Stefanie Sue Watson of Laurel in an undated photo. Watson went missing on her way to work in 1982. (Family photo)

Stefanie Sue Watson vanished on her way to work in the summer of 1982. Her car was found covered in blood, but she was not there. None of her remains were recovered except for a small piece of her skull.

The case went cold for decades until a DNA breakthrough in 2013 connected Watson’s killing to a man already in prison for an unrelated rape.

Now, nearly 34 years since Watson, 27, went missing, the case of her brutal slaying is closed. Prosecutors in Prince George’s County announced Monday that John Ernest Walsh pleaded guilty to second-degree murder and false imprisonment in Watson’s death.

“We hope that this will go a long way toward continued healing and closure for the victim’s family,” said John Erzen, a spokesman for the Prince George’s state’s attorney’s office.

Stefanie Sue Watson disappeared in Laurel on July 22, 1982. John Ernest Walsh was convicted of her murder 33 years later. DNA evidence solved the cold case, police say. (Aaron C. Davis/The Washington Post)

Walsh, 71, was sentenced to 33 years in prison after entering his plea in Watson’s death. He must serve the time on top of 72 years he received as a sentence in 1970 after he was convicted of first-degree rape and kidnapping.

Walsh had been in Maryland’s prison hospital for years before he was released on parole in 1980. He brutally beat and killed Watson before he was taken into custody again in 1989 for violating parole, police and prosecutors said.

Police think Walsh bludgeoned Watson while she was in the driver’s seat of her car in July 1982. Watson, a receptionist at a hospital in Laurel, did not make it to work or to a scheduled meet-up with a cousin, Chris Torres, in Pennsylvania the next day. Torres reported Watson missing.

Watson was planning to drop off her dog with Torres’s mother before she moved to Texas to be closer to her family.

“She was ready for a fresh start,” Torres said Monday. “What were the chances that she would disappear her last night in Laurel?”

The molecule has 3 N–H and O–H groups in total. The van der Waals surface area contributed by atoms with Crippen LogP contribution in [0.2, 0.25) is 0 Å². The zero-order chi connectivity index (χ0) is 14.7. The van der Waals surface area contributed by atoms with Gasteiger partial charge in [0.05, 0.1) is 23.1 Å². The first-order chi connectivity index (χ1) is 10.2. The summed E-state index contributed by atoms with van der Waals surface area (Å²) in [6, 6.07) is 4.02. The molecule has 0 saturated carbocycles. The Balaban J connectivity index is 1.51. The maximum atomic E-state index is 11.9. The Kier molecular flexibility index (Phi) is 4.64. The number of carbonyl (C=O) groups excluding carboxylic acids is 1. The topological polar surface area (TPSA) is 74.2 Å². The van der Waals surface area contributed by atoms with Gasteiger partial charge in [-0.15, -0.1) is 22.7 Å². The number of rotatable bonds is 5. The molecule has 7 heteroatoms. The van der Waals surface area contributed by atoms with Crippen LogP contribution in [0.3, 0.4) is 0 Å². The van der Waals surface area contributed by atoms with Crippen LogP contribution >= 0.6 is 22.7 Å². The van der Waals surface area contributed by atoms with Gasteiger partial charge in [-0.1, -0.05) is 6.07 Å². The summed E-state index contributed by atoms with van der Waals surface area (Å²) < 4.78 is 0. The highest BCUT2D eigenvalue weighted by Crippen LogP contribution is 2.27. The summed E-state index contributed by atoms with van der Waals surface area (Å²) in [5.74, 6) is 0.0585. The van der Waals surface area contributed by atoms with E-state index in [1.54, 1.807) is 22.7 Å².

Months later, witnesses saw a man dump a bag in the woods. Police recovered a skull fragment but nothing else, and the case went cold.

Then in 2013, police revisited Watson’s killing. Still in possession of the driver’s seat of her car, police arranged testing of a smear of blood on a section of the seat that a driver could not have reached.

The blood sample yielded a positive hit.

Police and prosecutors worked 15 months combing through databases to connect the DNA to Walsh and ensure their evidence was airtight before securing an indictment.

A lawyer representing Walsh could not be reached for comment.

Detective Bernie Nelson with the Prince George’s police cold-case unit said it is a relief to get some closure on an old case like Watson’s, which had a very high profile when it broke.

“A lot of people lose hope when cases get very old,” Nelson said. “We tell them to maintain hope and that something may break at any time.”

Torres said she is glad that police and prosecutors in Prince George’s did not give up on her cousin’s case. But the years in between, before any break in the case occurred, were torture, she said. That Walsh had preyed on Watson with decades left in his sentence adds to the disappointment, Torres said.

“You’re just in limbo and always wondering if it would ever happen,” Torres said. “It’s been a very long and horrible nightmare to live.”

In the nearly 34 years since Watson’s killing, her parents and brother have passed away. Her lone surviving immediate family member, sister Peg Adams, said Walsh’s guilty plea is bittersweet, bringing “all that sadness to the foreground again.”

And, Adams said, important questions remain: How did Watson cross Walsh’s path? Where is Watson’s body?

Adams said she hopes Walsh will lead detectives to the answers.

“I would like to be able to bury her,” Adams said. “We’ve never stopped missing her.”

Aaron C. Davis contributed to this report.